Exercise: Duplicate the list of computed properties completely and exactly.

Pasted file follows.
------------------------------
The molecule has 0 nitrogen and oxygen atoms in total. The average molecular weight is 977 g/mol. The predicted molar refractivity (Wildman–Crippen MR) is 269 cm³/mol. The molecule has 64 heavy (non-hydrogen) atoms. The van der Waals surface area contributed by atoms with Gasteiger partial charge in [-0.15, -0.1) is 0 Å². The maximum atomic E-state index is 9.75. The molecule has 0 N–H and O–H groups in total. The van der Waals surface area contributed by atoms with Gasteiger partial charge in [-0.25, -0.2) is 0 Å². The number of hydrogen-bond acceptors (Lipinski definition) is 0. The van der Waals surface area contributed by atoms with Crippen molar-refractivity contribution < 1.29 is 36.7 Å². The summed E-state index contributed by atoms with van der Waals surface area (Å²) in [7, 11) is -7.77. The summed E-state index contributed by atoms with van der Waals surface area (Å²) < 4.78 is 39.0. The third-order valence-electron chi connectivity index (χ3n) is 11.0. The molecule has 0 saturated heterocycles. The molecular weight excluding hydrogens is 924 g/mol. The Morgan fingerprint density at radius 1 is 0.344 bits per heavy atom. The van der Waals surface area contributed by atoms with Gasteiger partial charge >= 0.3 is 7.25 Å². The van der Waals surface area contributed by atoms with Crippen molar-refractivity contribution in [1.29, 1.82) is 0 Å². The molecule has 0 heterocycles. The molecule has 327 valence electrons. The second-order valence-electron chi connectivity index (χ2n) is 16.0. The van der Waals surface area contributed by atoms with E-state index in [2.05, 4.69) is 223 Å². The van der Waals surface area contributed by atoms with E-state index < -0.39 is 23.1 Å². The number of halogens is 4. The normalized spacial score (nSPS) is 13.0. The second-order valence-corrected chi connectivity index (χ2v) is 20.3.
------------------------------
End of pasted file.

The molecule has 0 nitrogen and oxygen atoms in total. The average molecular weight is 977 g/mol. The predicted molar refractivity (Wildman–Crippen MR) is 269 cm³/mol. The molecule has 64 heavy (non-hydrogen) atoms. The van der Waals surface area contributed by atoms with Gasteiger partial charge in [-0.15, -0.1) is 0 Å². The maximum atomic E-state index is 9.75. The molecule has 0 N–H and O–H groups in total. The van der Waals surface area contributed by atoms with Gasteiger partial charge in [-0.25, -0.2) is 0 Å². The number of hydrogen-bond acceptors (Lipinski definition) is 0. The van der Waals surface area contributed by atoms with Crippen molar-refractivity contribution < 1.29 is 36.7 Å². The summed E-state index contributed by atoms with van der Waals surface area (Å²) in [7, 11) is -7.77. The summed E-state index contributed by atoms with van der Waals surface area (Å²) < 4.78 is 39.0. The third-order valence-electron chi connectivity index (χ3n) is 11.0. The molecule has 0 saturated heterocycles. The molecular weight excluding hydrogens is 924 g/mol. The Morgan fingerprint density at radius 1 is 0.344 bits per heavy atom. The van der Waals surface area contributed by atoms with Gasteiger partial charge >= 0.3 is 7.25 Å². The van der Waals surface area contributed by atoms with Crippen molar-refractivity contribution in [1.29, 1.82) is 0 Å². The molecule has 0 heterocycles. The molecule has 327 valence electrons. The second-order valence-electron chi connectivity index (χ2n) is 16.0. The van der Waals surface area contributed by atoms with E-state index in [2.05, 4.69) is 223 Å². The van der Waals surface area contributed by atoms with E-state index < -0.39 is 23.1 Å². The number of halogens is 4. The normalized spacial score (nSPS) is 13.0. The second-order valence-corrected chi connectivity index (χ2v) is 20.3.